LIHUE — The motion to dismiss a Sunshine Law complaint against the County of Kauai and Councilwoman JoAnn Yukimura was denied by Judge Kathleen Watanabe Tuesday afternoon in Fifth Circuit Court.
The county filed a motion to dismiss because allegations it’s facing aren’t supported by facts and are “insufficient to raise its right to relief above the speculative level,” according to court documents.
However, Watanabe said the matter deserves its day in court and those facts — sufficient or not — will be argued at a date that’s yet to be set.
The complaint by Kauai Community Cat Project, filed Sept. 20, stems from two groups that have met behind closed doors to help draft county legislation to address feral cats on Kauai, without public input.
Those two groups are the Feral Cat Task Force (FCTF), which was convened in 2013, and the Feral Cat Ordinance Committee (OC), formed in 2015.
Because Yukimura has been instrumental in convening both the FCTF and the OC, she’s named as a defendant along with the County of Kauai.
Yukimura told TGI on Tuesday that she’d like to comment on the subject, “but have been advised by the attorneys that it is not the appropriate time.”
The County of Kauai declined to comment, as well.
“We were happy and very relieved that the judge denied the county’s motion to dismiss our lawsuit,” said Basil Scott of Kauai Community Cat Project after the decision. “This is important not only for cats but for many people. It affects the way the county operates.”
The county filed a motion to dismiss the complaint on Oct. 17 on grounds that the complaint fails to use facts to allege a violation of the state’s open-meeting laws.
KCCP alleges that these two groups were formed by the Kauai County Council to direct policy development, and that as “boards” or committees of the County Council they are subject to the state’s open-meetings law.
The matter started in 2011 with a resolution introduced by Councilman Mel Rapozo, in support of trap-neuter-release programs to contain feral cats, according to court documents.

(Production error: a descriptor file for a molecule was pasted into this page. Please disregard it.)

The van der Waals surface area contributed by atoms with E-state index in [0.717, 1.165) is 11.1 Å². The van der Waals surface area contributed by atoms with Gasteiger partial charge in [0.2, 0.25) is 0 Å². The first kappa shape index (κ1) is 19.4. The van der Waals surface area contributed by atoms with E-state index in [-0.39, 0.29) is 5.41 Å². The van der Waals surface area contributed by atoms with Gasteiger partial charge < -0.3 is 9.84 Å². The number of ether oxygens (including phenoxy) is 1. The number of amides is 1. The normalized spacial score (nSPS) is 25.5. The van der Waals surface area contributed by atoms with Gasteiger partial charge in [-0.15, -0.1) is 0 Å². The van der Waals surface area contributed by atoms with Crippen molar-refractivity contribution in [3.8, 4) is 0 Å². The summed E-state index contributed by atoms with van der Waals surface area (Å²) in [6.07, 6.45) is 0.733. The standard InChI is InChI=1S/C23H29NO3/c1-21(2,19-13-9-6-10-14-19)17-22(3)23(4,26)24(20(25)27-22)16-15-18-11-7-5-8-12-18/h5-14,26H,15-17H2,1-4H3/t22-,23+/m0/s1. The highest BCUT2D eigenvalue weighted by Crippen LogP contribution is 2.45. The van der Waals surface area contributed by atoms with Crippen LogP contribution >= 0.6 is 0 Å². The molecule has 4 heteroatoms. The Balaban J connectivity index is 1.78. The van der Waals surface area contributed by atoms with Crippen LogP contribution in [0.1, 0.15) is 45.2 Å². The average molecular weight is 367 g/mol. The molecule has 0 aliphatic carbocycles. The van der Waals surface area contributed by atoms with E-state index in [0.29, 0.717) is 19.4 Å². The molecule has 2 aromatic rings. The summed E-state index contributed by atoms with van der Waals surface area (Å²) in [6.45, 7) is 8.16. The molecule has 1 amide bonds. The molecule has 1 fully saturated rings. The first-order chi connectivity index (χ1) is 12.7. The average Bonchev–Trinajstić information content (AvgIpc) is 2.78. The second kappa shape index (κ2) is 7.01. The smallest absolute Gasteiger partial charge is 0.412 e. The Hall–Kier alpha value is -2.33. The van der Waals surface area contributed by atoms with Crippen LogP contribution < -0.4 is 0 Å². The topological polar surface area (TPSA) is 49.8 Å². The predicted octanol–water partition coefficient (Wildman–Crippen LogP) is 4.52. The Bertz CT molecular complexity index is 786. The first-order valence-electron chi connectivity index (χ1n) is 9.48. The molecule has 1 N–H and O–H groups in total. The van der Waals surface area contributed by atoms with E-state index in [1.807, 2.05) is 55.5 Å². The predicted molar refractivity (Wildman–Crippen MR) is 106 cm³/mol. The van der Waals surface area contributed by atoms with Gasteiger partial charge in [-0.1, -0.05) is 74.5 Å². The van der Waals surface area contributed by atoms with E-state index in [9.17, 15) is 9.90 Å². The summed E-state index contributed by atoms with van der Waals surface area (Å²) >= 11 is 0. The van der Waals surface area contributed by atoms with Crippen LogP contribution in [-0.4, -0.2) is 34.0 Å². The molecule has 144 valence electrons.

The resolution encountered community opposition and the council voted to convene the FCTF for the purpose of “developing a solution to the issue of feral cats on Kauai,” according to the documents.
The FCTF created a final report through a series of meetings, closed to the public, with the purpose of developing policy on feral-cat management, and with that the FCTF was disbanded.
The OC was created in 2015 by Yukimura when she sent out a letter to selected members of the public inviting them to sit on a Feral Cat Ordinance Committee, according to documents.
KCCP alleges that the “work of the FCTF was effectively rolled over into the OC, which took the draft ordinance developed by the FCTF as a starting point for policy deliberations,” according to documents, and the two groups shared members.
The county maintains those two groups should be seen as two separate entities, acting independently of each other.
“We have a group here tasked to give the council information and it was given two years ago,” said deputy county attorney, Teresa Tumbaga, who is representing the county and Yukimura in the case. “The FCTF is a separate entity and they’d (KCCP) like this to be seen as one group.”
Whether these two entities can be viewed as the same group and whether they are committees of the Kauai County Council remains to be decided.
“Since there are many legal aspects, no one could know how the judge would decide. It was very suspenseful,” Scott said. “We are happy that the legal process can continue. Whatever happens in the long run, we hope that our efforts in this case will lead to more openness and public involvement in Kauai government.”